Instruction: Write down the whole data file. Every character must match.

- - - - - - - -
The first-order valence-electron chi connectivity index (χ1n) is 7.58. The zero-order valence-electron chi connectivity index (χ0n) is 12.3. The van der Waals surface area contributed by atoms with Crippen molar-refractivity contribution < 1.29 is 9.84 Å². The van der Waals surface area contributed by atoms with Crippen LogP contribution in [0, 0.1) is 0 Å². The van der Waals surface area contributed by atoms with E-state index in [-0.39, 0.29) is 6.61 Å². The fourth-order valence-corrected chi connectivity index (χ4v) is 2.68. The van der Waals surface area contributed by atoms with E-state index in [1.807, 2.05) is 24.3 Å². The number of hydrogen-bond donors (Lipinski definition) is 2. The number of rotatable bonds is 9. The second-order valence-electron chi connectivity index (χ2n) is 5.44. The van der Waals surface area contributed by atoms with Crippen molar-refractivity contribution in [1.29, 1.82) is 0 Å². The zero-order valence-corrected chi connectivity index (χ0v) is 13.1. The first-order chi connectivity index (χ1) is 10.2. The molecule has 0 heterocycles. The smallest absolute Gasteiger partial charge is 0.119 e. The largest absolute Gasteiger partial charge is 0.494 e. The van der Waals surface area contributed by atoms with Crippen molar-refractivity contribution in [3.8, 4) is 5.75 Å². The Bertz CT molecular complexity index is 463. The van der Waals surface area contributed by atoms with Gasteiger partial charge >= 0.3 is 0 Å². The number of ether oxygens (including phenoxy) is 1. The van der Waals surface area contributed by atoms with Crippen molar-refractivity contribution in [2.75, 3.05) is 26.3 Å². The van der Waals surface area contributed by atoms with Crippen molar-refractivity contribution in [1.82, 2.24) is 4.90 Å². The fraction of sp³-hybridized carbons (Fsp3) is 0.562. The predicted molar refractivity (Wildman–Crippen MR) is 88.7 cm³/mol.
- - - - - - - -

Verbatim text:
The first-order valence-electron chi connectivity index (χ1n) is 7.58. The zero-order valence-electron chi connectivity index (χ0n) is 12.3. The van der Waals surface area contributed by atoms with Crippen molar-refractivity contribution < 1.29 is 9.84 Å². The van der Waals surface area contributed by atoms with Crippen LogP contribution in [0, 0.1) is 0 Å². The van der Waals surface area contributed by atoms with E-state index in [-0.39, 0.29) is 6.61 Å². The fourth-order valence-corrected chi connectivity index (χ4v) is 2.68. The van der Waals surface area contributed by atoms with E-state index in [1.807, 2.05) is 24.3 Å². The number of hydrogen-bond donors (Lipinski definition) is 2. The number of rotatable bonds is 9. The second-order valence-electron chi connectivity index (χ2n) is 5.44. The van der Waals surface area contributed by atoms with Crippen molar-refractivity contribution in [1.29, 1.82) is 0 Å². The zero-order valence-corrected chi connectivity index (χ0v) is 13.1. The first-order chi connectivity index (χ1) is 10.2. The molecule has 0 heterocycles. The smallest absolute Gasteiger partial charge is 0.119 e. The largest absolute Gasteiger partial charge is 0.494 e. The van der Waals surface area contributed by atoms with Crippen molar-refractivity contribution in [3.8, 4) is 5.75 Å². The Bertz CT molecular complexity index is 463. The van der Waals surface area contributed by atoms with Gasteiger partial charge >= 0.3 is 0 Å². The number of ether oxygens (including phenoxy) is 1. The van der Waals surface area contributed by atoms with Crippen molar-refractivity contribution in [2.75, 3.05) is 26.3 Å². The van der Waals surface area contributed by atoms with Crippen molar-refractivity contribution in [1.82, 2.24) is 4.90 Å². The fraction of sp³-hybridized carbons (Fsp3) is 0.562. The predicted molar refractivity (Wildman–Crippen MR) is 88.7 cm³/mol.